Welcome back to my series on how to dissect books to understand how and why they work. In other words, how to “read as a writer.” (Here’s where to find Part 1 [openings], Part 2 [plot], and Part 3 [characters and theme].)
This week we’re going to dig down into the nuts and bolts of how the writing comes together on a line-by-line basis.
I’d recommend you stick with the books you selected last time because you’ve already vetted them, you’re familiar with the content, and you’ll already have an idea of what some of the best passages are.
Pick a passage from one of the books (select about 1000 words) and type it into a document.
The exercise I’m going to suggest might seem a little strange at first, and it can easily be misunderstood. I’m not saying you should copy someone else’s work. I’m not saying you should try to mimic someone else’s voice. You’re simply trying to see how a well-written book works and feels on a sentence-by-sentence level. These are books you love, so they should be books you can learn from.
One of the best ways to develop a feel for how accomplished authors write is to type out their words. You’re not going to stop there, though. Once you’ve typed out the passage, you can print it out and highlight the different elements. Choose whatever colors you want, but you’ll need five.
Here are the elements to highlight:
- Dialogue (externally spoken, not internal dialogue)
- Body language and action (e.g., shaking hands, a facial tick, running across the room)
- Setting and description
- Visceral reactions (the internal sensations our body experiences when we feel emotion)
- Character thoughts (often called internal dialogue or internalizations, this can include narrative and bits of backstory)
Now lay the pages out in front of you. Look for patterns.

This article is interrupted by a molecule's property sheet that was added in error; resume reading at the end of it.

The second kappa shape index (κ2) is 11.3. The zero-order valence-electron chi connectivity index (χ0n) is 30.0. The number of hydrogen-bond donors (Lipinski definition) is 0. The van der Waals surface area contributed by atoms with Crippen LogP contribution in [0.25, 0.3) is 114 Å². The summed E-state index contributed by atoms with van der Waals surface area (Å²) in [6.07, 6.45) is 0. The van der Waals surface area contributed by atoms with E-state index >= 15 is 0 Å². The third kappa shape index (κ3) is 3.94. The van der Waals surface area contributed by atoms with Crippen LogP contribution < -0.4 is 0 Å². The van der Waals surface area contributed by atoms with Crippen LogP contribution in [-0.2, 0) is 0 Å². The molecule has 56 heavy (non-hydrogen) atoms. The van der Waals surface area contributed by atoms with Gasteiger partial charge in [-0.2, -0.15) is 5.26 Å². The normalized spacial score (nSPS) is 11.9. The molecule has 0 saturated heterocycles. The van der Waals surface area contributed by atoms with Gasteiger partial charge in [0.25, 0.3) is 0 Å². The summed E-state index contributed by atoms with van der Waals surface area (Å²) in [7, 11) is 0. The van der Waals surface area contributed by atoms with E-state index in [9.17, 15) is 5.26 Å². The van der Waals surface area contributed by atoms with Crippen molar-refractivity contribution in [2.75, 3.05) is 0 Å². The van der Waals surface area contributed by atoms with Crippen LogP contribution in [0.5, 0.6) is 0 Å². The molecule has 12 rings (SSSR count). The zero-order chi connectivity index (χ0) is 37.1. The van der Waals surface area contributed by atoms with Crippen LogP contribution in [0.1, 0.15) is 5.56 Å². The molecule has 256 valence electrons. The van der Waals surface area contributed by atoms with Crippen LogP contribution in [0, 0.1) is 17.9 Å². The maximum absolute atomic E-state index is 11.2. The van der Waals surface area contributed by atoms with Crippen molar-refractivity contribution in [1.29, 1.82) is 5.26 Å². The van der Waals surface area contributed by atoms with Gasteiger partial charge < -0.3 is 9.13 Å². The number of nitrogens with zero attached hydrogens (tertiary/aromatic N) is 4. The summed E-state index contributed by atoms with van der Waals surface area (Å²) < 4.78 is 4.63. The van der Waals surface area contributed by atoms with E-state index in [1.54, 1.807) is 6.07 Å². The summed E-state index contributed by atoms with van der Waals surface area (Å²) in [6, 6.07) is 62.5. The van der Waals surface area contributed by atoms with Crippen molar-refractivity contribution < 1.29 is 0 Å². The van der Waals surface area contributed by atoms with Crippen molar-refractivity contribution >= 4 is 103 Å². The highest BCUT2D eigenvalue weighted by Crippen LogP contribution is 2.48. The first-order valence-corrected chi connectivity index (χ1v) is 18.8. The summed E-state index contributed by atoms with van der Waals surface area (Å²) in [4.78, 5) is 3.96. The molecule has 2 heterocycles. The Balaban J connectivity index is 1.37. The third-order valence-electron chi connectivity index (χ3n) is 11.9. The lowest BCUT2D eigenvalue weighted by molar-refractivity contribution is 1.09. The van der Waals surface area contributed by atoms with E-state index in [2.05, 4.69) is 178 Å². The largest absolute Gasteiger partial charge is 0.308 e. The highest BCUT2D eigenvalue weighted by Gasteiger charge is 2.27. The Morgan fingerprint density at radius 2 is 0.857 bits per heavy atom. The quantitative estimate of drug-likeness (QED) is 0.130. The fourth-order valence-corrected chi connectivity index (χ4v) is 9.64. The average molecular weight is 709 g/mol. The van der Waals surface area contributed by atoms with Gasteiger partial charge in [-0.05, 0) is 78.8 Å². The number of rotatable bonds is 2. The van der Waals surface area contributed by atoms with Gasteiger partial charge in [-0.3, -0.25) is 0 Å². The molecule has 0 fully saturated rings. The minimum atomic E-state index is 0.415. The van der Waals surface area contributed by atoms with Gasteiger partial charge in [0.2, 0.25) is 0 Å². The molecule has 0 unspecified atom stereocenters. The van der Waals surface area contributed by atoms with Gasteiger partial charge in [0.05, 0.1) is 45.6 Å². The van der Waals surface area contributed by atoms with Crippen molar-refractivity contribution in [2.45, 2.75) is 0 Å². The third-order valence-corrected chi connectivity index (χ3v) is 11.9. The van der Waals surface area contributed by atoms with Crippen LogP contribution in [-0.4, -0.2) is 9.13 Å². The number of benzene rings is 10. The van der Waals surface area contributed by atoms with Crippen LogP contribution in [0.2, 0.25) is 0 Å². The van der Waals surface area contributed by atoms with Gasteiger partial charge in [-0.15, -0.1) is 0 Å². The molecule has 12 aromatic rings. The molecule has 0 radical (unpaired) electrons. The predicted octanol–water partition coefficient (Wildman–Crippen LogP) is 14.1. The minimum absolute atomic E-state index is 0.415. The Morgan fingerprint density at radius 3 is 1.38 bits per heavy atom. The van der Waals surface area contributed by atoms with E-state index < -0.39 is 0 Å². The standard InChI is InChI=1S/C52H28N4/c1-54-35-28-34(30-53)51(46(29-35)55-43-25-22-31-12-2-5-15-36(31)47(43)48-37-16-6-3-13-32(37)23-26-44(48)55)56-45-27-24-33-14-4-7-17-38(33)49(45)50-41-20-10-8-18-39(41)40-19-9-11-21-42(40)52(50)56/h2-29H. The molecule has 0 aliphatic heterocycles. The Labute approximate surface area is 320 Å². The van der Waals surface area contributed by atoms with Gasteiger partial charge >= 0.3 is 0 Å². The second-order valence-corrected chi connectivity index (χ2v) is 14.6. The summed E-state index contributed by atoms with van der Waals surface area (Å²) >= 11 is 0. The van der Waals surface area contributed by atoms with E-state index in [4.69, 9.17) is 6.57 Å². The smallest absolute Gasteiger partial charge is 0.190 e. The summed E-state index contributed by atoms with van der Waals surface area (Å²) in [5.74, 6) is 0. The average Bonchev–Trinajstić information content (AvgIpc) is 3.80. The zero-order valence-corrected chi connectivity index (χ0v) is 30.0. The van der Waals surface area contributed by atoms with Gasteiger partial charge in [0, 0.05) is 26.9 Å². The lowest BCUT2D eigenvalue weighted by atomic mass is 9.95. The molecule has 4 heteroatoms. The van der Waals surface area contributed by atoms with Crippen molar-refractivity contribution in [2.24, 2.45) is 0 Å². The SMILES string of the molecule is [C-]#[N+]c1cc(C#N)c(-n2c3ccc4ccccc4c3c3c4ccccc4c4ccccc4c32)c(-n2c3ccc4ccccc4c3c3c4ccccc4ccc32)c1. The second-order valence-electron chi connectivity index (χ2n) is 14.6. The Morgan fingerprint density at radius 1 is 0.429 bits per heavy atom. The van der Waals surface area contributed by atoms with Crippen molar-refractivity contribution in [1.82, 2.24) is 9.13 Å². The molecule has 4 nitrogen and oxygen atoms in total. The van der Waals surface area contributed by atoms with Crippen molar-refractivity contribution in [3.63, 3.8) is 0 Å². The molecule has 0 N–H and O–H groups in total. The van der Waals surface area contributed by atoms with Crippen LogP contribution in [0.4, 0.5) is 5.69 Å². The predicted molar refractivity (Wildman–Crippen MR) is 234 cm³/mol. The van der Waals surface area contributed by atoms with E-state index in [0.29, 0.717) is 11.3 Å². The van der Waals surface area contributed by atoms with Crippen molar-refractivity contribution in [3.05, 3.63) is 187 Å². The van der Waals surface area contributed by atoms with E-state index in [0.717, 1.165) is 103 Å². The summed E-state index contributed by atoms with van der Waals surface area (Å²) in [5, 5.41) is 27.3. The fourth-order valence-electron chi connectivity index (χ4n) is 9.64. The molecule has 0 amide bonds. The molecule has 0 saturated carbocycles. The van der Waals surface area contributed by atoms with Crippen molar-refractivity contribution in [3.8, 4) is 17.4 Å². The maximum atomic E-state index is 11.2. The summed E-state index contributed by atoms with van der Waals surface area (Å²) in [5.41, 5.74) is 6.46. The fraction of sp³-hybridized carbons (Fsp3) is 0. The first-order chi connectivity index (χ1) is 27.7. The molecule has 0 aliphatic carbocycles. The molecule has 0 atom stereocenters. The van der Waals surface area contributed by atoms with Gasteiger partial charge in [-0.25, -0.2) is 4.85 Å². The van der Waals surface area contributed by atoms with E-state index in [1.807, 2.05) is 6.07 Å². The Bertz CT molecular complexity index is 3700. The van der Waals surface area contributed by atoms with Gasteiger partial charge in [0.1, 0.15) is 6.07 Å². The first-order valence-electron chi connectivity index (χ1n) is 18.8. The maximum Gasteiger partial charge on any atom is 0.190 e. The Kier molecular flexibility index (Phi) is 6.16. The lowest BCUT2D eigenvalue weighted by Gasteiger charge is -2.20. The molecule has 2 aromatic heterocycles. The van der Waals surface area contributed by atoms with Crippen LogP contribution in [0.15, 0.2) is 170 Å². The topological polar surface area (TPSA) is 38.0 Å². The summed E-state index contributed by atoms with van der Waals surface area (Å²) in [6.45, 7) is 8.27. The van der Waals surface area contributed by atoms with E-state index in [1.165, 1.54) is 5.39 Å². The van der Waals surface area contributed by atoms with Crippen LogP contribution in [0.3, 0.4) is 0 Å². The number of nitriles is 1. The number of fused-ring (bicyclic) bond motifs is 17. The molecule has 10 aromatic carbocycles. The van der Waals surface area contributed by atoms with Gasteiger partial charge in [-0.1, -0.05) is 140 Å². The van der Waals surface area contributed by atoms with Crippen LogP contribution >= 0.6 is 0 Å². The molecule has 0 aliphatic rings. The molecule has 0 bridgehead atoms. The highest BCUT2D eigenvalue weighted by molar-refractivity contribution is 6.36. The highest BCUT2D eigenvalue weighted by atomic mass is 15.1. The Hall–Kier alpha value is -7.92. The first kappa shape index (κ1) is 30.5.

Do you see any large chunks of color? Probably not. If you do, how has the writer kept your interest? Or why did they lose it?
How have they woven the elements together?
Do you see any colors that tend to pair together? You’ll probably see visceral reactions and characters thoughts often show up side by side.
How has the writer used the elements to build on each other? When an author wants to bring out a strong emotional reaction, they’ll often combine many of the elements and use them to enhance the emotions they want the reader to feel. Notice which moments are considered important enough to be developed using multiple techniques.
If you spotted a passage that felt slow, can you now see what might be causing that? If a passage felt rushed, can you now see what might have caused that? It’s not always about learning from the good. We can also learn from mistakes.
To take this to the next level, print 1000 words of your current project, highlight them, and compare. Make sure you’ve chosen similar sections. For example, don’t compare an action scene with an emotional reaction scene.
This can be an eye opener.
That brings us to the end of the series. If you want a copy of this series that you can download, sign up for my newsletter. I’ll be making it available to my newsletter subscribers as a PDF in the near future.
Image Credit: Lynn Lopez/freeimages.com